Virgin Group has just won a major lawsuit against Alaska Airlines, though we can expect an appeal.
In this post:
The basics of the Virgin & Alaska Airlines lawsuit
In 2018, Alaska Airlines and Virgin America merged in a $2.6 billion deal. This was part of Alaska’s effort to grow significantly on the West Coast (including in San Francisco), while also preventing JetBlue from gaining market share in the region (since the airline was also interested in acquiring Virgin America).
Even though Richard Branson’s Virgin brand has great name recognition, Alaska Airlines chose to maintain its own identity, and stopped using the Virgin America brand. That’s where this lawsuit comes into play.
Back in 2014, Virgin Group and Virgin America entered into a licensing agreement, whereby the airline would have to pay a minimum of $8 million in annual royalties to Virgin Group every year through 2039, for using the Virgin brand.
When Alaska Airlines stopped using the Virgin brand, the company believed it no longer had to pay those royalties, arguing it was “commercially nonsensical.” Not only was the name not being used, but Virgin America didn’t exist anymore as a company. As you’d expect, Richard Branson and Virgin Group had a different take, and believed that the royalties still had to be paid even if the name wasn’t being used.
This has been the topic of a lawsuit that has been in court for quite some time now, though a judge has finally ruled.
Why a judge ruled in favor of Virgin Group
On Thursday, Judge Christopher Hancock in London ruled in favor of Virgin Group, awarding the company a $160 million settlement (20 years worth of royalties of a minimum of $8 million annually).
As he wrote in his decision, the minimum royalty was “a flat fee payable for the right to use the Virgin brand, whether or not that right is taken up.” The judge also added that the agreement “must be approached from the perspective of Virgin and Virgin America and not from the perspective of Alaska.”
A spokesperson for Virgin Group has said that Alaska’s takeover of Virgin America included “a branding agreement lasting until 2039 with clear obligations,” and the company is “pleased the court agreed with our arguments.” Meanwhile a spokesperson for Alaska Airlines has said that the case is “without merit and we intend to appeal the decision.”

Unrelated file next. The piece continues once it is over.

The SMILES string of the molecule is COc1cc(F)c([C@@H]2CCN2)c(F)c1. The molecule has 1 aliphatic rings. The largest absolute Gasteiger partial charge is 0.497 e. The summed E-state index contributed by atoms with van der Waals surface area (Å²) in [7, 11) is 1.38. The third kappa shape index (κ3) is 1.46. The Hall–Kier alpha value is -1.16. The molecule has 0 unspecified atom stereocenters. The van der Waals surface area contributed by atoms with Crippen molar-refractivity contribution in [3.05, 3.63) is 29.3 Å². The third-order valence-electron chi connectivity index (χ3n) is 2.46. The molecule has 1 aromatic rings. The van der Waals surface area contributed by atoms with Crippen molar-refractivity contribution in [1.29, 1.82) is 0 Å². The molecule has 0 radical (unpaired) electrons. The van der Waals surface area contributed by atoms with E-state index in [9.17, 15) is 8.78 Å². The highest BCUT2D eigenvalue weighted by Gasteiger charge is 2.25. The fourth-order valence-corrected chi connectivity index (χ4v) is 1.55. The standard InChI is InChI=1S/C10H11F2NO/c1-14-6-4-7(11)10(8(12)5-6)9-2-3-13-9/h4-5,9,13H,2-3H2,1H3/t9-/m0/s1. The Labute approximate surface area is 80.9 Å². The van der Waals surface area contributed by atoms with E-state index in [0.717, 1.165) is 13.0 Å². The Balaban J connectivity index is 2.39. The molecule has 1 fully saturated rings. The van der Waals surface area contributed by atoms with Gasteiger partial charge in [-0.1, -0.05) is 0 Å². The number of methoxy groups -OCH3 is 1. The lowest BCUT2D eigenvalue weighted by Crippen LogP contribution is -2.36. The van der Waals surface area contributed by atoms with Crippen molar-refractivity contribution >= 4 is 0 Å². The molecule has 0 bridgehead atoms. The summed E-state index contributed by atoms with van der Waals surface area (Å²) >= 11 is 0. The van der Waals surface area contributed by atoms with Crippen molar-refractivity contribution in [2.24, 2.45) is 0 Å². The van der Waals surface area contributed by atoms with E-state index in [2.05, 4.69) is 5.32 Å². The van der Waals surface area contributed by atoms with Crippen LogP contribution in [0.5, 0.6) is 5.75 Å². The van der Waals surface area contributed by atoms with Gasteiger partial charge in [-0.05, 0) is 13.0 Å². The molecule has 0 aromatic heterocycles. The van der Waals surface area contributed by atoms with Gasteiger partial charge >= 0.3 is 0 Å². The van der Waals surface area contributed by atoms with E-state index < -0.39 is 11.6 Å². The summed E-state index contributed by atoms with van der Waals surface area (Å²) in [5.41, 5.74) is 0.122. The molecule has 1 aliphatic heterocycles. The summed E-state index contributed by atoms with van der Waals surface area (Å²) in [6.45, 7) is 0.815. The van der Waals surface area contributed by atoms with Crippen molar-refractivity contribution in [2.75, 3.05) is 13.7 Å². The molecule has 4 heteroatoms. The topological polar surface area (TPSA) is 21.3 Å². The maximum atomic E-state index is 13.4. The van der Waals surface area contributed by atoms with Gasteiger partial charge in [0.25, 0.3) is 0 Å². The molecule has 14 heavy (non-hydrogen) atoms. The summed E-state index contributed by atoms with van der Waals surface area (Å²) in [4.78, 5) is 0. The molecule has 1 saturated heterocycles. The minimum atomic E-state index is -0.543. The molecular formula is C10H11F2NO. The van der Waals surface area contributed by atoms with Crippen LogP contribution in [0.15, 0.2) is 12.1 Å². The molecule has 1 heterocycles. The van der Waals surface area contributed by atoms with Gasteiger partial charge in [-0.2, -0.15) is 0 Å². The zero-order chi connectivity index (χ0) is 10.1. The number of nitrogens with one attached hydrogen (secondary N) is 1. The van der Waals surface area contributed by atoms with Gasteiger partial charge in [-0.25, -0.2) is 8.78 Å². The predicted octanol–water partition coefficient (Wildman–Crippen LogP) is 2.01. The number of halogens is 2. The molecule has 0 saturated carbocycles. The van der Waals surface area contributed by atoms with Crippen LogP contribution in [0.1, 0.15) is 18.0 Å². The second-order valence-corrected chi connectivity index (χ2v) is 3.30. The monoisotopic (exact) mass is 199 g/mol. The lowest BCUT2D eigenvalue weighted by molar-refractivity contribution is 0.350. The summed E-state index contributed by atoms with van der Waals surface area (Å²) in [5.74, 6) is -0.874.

This is obviously beyond my area of expertise. I guess what I’m surprised by is that the conditions associated with these royalties weren’t made crystal clear at the time the agreement was signed. I can appreciate how Virgin Group thinks it’s owed these regardless of whether or not the name is used, since the airline was acquired. But was Alaska Airlines just practicing wishful thinking, or why didn’t the airline think it would be on the hook for these fees?
A judge has ruled that Alaska Airlines owes Virgin Group $160 million as part of a trademark dispute. Virgin Group argued that it was owed a minimum of $8 million in annual royalties from the Virgin America brand.
When Alaska bought Virgin America and stopped using Virgin branding, the company believed it no longer had to pay those royalties. However, Virgin Group has argued (successfully) that it was owed that minimum royalty regardless of whether the name was used.
What do you make of this lawsuit between Virgin Group and Alaska Airlines?